Homelessness and Supportive Housing

Topics: Homelessness, Poverty, Homeless shelter Pages: 8 (2316 words) Published: April 3, 2013
Altruism in Society Campaign and Pretention

PSY 400
June 23rd, 2012
Les Binnix

Altruismin Society Campaign Presentation
Alone, cold, sick, injured, hungry, scared, and being emotionally hurt are just a few of characteristics that many homeless people call reality. Homelessness is nothing new to the world; it has been an ongoing issue for centuries. No country is free of the harsh reality of being homeless in the 21st century. In order to make a difference in other people’s lives, society must first be willing to see that there is more to the story of becoming homeless then just the usual stereotypes. This campaign will identify and address the social issue of homelessness. This campaign will also discuss Natural history of homelessness, explain how homelessness affects society, and make connection between motivations of altruistic behavior and the social exchange theory. The proposition strategy will also be discussed within the campaign as it pertains to intervention and prevention of homelessness. History

According to Heidi (November, 2011) America’s first acknowledged homelessness in the 1640s. In the 1640s homelessness was thought the result of insufficient ethics, and lack of character. Back in 1600s, being homeless meant having to prove that he or she were worthy enough to the oldest person in charge just stay in the town. When conditions were not meet, the homeless were forced to leave town (Heidi, November, 2011, para. 1). Being homelessness in a powerful society as America is still difficult. Many people do not stop and think about the people who are scavenging to live another day in our own streets. Homelessness and hunger are not only severe issues for third world country, but for Americans as well. People who are homeless are usually excluded from society, and too often passed by as if he or she was invisible. This constant social exclusion affects with the person self-esteem. Many people lack empathy, as they walk or drive by people who ask for change. People who are homeless are more than often stereotyped, and have had prejudice against them. Everyone has a cognitive thought about homeless people, what you say to yourself as you are looking at a homeless person depend on your level of empathy. Women usually are more empathetic than men, and are more willing to help if there are young children involved. The National Center on Family Homelessness (2009) affirms that California is among the states with the highest number of homeless children (National Center on Family Homeless, 2009, para. 1). Homelessness on Society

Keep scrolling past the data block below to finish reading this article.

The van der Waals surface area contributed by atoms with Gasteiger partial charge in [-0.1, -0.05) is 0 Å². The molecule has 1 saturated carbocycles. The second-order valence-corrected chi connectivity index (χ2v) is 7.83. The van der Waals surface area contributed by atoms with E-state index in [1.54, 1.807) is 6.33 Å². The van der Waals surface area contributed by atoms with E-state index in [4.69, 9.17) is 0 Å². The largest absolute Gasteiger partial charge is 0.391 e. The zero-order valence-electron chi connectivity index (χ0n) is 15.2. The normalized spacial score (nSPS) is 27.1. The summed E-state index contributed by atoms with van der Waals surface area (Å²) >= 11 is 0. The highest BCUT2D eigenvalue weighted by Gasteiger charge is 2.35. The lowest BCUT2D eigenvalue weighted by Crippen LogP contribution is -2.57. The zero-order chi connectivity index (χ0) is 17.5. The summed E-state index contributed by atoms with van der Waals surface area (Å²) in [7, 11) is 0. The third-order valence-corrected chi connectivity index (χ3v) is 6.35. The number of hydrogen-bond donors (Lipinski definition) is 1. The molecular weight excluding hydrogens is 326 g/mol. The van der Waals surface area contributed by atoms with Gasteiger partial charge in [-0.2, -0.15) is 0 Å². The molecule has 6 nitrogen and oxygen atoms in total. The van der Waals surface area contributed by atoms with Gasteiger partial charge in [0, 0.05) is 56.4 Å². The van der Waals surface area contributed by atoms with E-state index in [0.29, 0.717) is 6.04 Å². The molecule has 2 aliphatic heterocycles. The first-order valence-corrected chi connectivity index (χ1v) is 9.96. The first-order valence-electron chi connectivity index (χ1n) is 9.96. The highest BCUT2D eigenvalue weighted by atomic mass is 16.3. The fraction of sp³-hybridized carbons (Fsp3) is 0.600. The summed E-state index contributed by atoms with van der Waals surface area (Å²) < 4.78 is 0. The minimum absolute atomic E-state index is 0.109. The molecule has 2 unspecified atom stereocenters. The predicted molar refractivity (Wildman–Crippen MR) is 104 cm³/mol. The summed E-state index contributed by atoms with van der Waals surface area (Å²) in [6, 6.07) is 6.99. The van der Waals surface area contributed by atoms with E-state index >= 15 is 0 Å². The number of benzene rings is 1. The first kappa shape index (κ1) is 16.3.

Homelessness occurs worldwide. You may see homeless people in your community. Homelessness affects the individual who is homeless. The homeless often suffer from social exclusion, mental and health issues as well as addictions (Cassady, 2011). Homelessness also affects society in a number of ways. One such way homelessness affects society is morally (Collingwood Neighborhood House, 2006). When people within a community see a homeless person they often turn their heads and go on about their business. On the other hand there are people who acknowledge them try to help them out. Homelessness affects a society’s morals. The community either helps or it does not. There are more ways that homelessness affects society. Another way homelessness affect society is the increase in demand for services and support for the homeless (Collingwood Neighborhood House, 2006). There are many people living on the streets. If there were more services such as homeless centers and people willing to help out there would not be so many people on the streets. Unfortunately, it cost money for such services that is often not provided. There are homeless shelters and supportive housing. One is much more expensive than the other. Shelters cost more than supportive housing by more than $2,000 in Los Angeles (Cassady, 2011). The homeless should be offered more supportive housing because it is...

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Collingwood Neighborhood House. (2006). Homelessness Effects Us All. Retrieved from http://www.cnh.bc.ca/homelessness_2009/Homelessness%20Affects%20Us%20All%20v7%20final.pdf
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